Smoke emitted from wildfires and agricultural burning constitutes one of the largest sources of aerosol particles to Earth’s atmosphere. However, little is known about the importance of smoke on the climate system after it dissipates into remote areas of the planet.
A NOAA study published in Nature Geosciences takes a new look at this faint, old smoke and finds that it is just as important an influence on the climate as the thick plumes produced by active fires.
The study, led by two CIRES researchers working for NOAA’s Chemical Sciences Laboratory, draws on data from NASA’s groundbreaking Atmospheric Tomography Mission (ATom), which sent NASA’s DC-8, packed with the state-of-the-art instrumentation, on four pole-to-pole flights over the middle of the Atlantic and Pacific oceans to search for short-lived pollutants in the most far-flung and unstudied parts of the atmosphere.
“We found that, although we were oftentimes thousands of kilometers from active fires, one-quarter of the aerosol particles in the remote lower atmosphere originated from a fire,” said lead author Gregory Schill, a CIRES scientist who works in NOAA’s Chemical Sciences Laboratory. “Even after smoke from wildfires and agricultural burns dissipates into the background atmosphere, it strongly influences particulate matter concentrations throughout the global atmosphere.”
Onboard the DC-8 was the NOAA Particle Analysis by Laser Mass Spectrometry or (PALMS) instrument, an instrument that is both highly sensitive and selective for detecting smoke particles. “What surprised us is that dilute smoke was detected almost everywhere, even over the remote southern ocean and Antarctica,” said CIRES scientist Karl Froyd, the principal investigator for the PALMS instrument.
Globally, wildfires, agricultural burns and residential fires contribute roughly 37 million tons of smoke particles to the atmosphere every year. Biomass burning aerosol affects the Earth’s climate directly by blocking incoming sunshine from reaching the surface, and influencing clouds, which also intercept sunlight. Despite the key roles smoke plays in modulating climate, the abundance and distribution of smoke in the atmosphere has not been not well understood, especially after smoke plumes age, are diluted into the background atmosphere, and are removed by interaction with clouds and precipitation. In a future climate projected to be both drier and warmer, wildfires are expected to increase.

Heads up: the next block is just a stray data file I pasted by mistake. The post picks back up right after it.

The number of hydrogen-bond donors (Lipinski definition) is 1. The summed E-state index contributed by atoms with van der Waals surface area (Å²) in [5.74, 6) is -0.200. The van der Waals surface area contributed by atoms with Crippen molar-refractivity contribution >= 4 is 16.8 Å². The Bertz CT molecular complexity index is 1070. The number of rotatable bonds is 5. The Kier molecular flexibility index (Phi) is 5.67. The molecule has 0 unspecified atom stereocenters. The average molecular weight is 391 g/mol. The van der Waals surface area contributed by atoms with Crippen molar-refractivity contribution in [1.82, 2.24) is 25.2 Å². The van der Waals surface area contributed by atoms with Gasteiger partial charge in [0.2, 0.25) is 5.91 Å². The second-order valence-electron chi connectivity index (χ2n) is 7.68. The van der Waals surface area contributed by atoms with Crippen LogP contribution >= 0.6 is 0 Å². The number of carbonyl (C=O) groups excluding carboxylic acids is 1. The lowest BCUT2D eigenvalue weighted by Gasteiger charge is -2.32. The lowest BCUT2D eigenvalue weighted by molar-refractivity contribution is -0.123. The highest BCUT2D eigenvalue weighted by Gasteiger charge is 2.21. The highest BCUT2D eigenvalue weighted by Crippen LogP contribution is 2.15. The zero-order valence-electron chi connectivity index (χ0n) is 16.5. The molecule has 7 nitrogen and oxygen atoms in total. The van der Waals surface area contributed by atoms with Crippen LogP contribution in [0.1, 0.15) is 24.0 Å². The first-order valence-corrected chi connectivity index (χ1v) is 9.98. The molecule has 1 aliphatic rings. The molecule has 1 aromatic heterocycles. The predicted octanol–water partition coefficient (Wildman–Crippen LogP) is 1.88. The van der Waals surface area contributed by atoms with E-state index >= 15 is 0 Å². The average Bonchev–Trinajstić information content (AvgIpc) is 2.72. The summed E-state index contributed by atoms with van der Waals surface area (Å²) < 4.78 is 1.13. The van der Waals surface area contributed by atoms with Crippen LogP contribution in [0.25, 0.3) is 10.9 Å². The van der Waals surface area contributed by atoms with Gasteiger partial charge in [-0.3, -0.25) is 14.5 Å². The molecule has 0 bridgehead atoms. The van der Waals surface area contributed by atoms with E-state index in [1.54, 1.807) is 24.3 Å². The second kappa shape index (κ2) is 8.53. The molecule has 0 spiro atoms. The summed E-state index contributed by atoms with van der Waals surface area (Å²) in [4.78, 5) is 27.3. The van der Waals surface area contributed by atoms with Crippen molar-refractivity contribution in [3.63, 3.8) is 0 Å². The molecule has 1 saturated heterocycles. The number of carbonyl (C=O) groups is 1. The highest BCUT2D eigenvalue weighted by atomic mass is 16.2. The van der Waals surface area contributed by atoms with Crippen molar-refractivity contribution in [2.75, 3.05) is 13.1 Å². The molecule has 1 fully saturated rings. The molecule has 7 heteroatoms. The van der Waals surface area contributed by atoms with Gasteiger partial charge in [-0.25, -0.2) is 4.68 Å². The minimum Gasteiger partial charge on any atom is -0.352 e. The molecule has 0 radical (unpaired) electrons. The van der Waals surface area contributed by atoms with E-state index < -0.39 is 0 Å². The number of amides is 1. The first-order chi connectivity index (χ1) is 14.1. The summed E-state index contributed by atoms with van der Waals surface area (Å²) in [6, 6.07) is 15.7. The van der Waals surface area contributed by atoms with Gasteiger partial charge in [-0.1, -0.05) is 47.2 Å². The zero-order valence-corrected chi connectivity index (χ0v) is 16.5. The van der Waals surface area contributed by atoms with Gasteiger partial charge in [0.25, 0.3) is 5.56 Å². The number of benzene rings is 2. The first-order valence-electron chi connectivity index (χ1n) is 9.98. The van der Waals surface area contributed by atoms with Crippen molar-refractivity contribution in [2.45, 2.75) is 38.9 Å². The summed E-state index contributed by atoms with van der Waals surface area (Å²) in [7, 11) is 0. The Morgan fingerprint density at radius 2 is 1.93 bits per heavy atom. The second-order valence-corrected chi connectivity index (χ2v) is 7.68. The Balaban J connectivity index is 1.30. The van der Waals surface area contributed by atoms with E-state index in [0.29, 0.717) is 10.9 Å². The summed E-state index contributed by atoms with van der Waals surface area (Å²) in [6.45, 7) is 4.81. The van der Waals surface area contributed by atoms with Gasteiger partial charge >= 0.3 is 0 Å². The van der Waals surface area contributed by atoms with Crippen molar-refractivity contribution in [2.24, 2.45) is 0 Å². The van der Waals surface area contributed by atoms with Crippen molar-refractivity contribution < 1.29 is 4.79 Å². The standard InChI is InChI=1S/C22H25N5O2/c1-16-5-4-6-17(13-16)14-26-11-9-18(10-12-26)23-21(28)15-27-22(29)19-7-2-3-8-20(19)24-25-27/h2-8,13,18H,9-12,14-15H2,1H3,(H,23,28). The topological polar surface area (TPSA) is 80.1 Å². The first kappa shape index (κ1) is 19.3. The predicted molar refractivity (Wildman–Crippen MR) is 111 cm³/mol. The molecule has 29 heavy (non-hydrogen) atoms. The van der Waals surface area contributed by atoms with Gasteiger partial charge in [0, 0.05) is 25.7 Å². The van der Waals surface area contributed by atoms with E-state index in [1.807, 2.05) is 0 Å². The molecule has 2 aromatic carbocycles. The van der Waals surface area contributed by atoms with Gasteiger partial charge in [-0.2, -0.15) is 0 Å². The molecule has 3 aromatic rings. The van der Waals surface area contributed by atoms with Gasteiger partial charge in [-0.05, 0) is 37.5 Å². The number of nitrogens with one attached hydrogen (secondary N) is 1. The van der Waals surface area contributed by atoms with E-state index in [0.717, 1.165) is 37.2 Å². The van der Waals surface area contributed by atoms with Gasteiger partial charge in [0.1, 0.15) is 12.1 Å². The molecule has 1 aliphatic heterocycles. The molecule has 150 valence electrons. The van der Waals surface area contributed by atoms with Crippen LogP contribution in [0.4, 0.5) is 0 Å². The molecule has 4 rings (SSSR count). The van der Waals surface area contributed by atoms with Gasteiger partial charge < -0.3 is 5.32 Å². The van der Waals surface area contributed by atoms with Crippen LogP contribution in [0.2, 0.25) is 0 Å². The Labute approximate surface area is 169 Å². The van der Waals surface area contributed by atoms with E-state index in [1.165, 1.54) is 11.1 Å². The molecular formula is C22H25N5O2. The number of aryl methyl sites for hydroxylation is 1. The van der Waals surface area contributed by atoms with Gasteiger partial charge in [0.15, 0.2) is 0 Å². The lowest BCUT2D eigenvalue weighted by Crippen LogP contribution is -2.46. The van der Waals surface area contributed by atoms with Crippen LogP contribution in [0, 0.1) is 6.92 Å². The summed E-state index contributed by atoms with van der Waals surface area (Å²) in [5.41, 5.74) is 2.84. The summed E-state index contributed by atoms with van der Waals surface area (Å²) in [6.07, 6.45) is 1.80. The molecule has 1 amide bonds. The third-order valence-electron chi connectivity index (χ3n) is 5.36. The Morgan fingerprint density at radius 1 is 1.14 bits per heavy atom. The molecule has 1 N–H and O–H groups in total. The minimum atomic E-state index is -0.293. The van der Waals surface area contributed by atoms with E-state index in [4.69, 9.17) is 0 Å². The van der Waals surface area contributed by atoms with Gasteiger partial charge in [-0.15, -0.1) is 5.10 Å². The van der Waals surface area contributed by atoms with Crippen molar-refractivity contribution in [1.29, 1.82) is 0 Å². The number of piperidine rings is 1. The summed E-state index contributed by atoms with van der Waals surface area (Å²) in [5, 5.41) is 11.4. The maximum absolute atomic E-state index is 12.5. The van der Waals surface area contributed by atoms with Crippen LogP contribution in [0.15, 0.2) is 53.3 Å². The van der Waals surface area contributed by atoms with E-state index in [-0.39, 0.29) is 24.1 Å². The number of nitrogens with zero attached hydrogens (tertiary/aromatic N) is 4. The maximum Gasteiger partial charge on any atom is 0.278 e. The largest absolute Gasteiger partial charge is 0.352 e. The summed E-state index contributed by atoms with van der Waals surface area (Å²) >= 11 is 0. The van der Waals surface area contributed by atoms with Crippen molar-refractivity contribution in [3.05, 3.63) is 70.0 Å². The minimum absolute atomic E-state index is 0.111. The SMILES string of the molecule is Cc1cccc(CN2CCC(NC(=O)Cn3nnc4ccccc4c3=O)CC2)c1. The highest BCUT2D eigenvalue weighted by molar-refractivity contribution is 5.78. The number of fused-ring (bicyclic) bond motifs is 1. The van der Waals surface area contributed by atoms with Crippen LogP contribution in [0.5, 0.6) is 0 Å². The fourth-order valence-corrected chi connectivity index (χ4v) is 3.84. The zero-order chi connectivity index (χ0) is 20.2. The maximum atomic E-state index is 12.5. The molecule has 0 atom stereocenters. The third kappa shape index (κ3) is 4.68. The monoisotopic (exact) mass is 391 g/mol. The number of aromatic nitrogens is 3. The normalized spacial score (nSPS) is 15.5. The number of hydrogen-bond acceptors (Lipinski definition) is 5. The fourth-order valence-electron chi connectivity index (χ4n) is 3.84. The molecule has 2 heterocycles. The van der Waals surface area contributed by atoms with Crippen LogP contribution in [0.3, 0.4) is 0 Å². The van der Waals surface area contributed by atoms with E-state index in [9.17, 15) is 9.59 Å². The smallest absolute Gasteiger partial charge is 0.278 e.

Today’s global climate models rely heavily on satellite remote sensing to estimate the abundance of smoke aerosols, even though dilute smoke is sometimes too faint for satellites to detect. One of the primary goals of the four ATom research flights from 2016 to 2018 was to obtain accurate measurements of smoke and other short-lived climate-influencing pollution in the background atmosphere, then use these new data to calibrate satellite estimates and improve the skill of climate models in reproducing our current climate and predicting the impacts of climate change.
Schill and co-authors, who included scientists from NASA, the National Center for Atmospheric Research, the University of Maryland and the University of Vienna, found that one prominent climate model, the Goddard Earth Observing Model, overestimated the amount of smoke aerosols by an average of more than 400 percent, largely due to underestimating removal by clouds and precipitation.
After updating the model’s accounting for aerosol removal, the scientists estimate that although smoke in the background atmosphere is very dilute, it is so widespread that its impact on the Earth’s energy balance equals that of all the thick, fresh smoke plumes typically seen near fires.
NOAA scientist Dan Murphy, a co-author and the Chemical Science Laboratory’s Cloud & Aerosol Processes program leader, said the study provides important insights for a future that will be warmer, in many places drier, and severe droughts more common.
“If we’re going to look at climate effects from wildfires and biomass burning,” Murphy said, “we can’t ignore the dilute smoke.”
For more information, contact Theo Stein, NOAA Communications, firstname.lastname@example.org.